The degree draws on the rich design industries in London including Space Syntax Ltd and provides networking opportunities to help advance students in their academic and professional capacities both during and after the programme.
Please note that all modules are subject to change. Please see our modules disclaimer for more information.
Our graduates have an excellent employment record. Many take up positions in type design studios, with publishers and general design studios, and wayfinding and information design studios. Others develop their own businesses, or take up managerial roles in creative firms. Employers include Apple, Monotype, Microsoft Typography, Victoria & Albert Museum, Oxford University Press, Financial Times and Nokia.
Our MA Graphic Design course encourages designers to explore ways of developing understanding between co-communicators.
Recognising the individual and their aspirations, and celebrating ideas and risk-taking, our approach and experience of encouraging inter-disciplinary and collaborative activity lies with the provision of a meaningful journey for you beyond the obvious.
You will meet the fresh, often unpredictable and certainly challenging possibilities that are offered as you test, develop, progress, interrogate, ‘make’ and confidently reflect on your practice.
Our guiding principle is to offer distinctive and exciting opportunities for you to engage in your respective subject discipline in order to redefine your particular individual approach to your practice and position it within your chosen external creative economic and cultural environment.
Whatever your background, you will be required to reflect on your worldview; the underlying assumptions and understanding that guides and constrains your practice, and to use this reflection as a starting point from which to further develop. Your practice can take many forms: it can be self-expressive, or socially orientated; print, screen-based or three-dimensional.
You can focus on an aspect of a well-defined area of design, such as branding, experimental typography, publishing, and user-centred design, or on something more unconventional defined as part of your study.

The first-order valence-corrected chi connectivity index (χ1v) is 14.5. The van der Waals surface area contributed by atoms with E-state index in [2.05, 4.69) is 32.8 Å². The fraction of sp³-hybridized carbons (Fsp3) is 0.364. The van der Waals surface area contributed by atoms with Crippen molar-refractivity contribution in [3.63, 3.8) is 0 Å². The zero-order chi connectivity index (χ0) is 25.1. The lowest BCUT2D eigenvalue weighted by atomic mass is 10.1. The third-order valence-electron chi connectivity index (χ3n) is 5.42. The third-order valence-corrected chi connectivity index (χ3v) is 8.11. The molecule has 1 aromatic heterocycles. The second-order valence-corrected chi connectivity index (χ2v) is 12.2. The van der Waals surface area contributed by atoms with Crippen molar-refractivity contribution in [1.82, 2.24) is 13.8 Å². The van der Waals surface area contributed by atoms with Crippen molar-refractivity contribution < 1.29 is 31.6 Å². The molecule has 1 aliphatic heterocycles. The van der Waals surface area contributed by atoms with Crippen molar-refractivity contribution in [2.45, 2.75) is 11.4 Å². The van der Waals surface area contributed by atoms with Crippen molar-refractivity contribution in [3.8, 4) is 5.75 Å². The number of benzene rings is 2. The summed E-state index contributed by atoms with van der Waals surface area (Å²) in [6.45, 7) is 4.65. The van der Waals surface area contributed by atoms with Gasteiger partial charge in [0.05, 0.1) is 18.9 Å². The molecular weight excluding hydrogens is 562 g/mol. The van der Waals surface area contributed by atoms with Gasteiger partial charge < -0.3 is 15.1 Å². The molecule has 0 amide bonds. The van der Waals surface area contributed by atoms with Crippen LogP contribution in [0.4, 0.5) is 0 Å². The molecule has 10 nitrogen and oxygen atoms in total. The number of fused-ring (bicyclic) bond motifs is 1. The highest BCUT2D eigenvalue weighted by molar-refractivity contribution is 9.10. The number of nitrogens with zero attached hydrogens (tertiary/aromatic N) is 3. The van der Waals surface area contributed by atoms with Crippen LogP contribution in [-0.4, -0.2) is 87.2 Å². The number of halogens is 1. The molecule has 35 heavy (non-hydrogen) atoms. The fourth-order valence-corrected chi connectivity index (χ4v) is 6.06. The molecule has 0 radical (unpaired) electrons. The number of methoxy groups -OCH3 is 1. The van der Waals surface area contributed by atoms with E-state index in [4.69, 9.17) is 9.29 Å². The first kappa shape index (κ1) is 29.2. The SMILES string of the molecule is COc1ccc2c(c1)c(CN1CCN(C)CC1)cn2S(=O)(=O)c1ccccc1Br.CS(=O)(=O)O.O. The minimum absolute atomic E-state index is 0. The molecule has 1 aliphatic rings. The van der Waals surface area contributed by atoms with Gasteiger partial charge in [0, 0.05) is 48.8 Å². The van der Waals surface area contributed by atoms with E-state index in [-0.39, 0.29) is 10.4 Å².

You will develop a Professional Development Portfolio (PDP) that documents your practice and provides a way of capturing the skills and understanding that you acquire.
Graphic designers often work in groups, sometimes comprising members from different disciplines. The MA Graphic Design course provides many opportunities to work in interdisciplinary ways as it sits alongside the courses of other disciplines. Many of the taught sessions occur in these interdisciplinary groups. At other times however you will be developing your project with your supervisor and other students on your course. This will require you to develop a theoretical framework, methodology and research methods that support your research focus.
As a graphic designer you should anticipate the possible consequences of your design interventions, including the meanings constructed through your practice, in relation to ethical and sustainability issues as well as to other relevant contexts. Creative approaches are required that respond to complex situations in which many problems reside. Outcomes are not constrained by media or by limited interpretations of what it is to be a graphic designer.
Consequently, an outcome might involve the design of an experience or service, as much as it might concern more conventional forms of graphic production.
You can view our student work on our course gallery.
Human-Computer Interaction (HCI) is concerned with the design and use of computer and mobile technology, focusing on the interfaces between people and systems. This interdisciplinary degree programme sits at the intersection of engineering, behavioural sciences, and design. It combines academic rigour with practical and professional skills highly valued by employers.
Students develop an understanding of the relevance and application of human physical, cognitive, social, and affective knowledge to the design of interactive systems. They learn to analyse and test user performance, preferences and experience in relation to human-centred interactive systems. Students will be able to characterise and apply a range of human-computer interaction and user-centred design styles.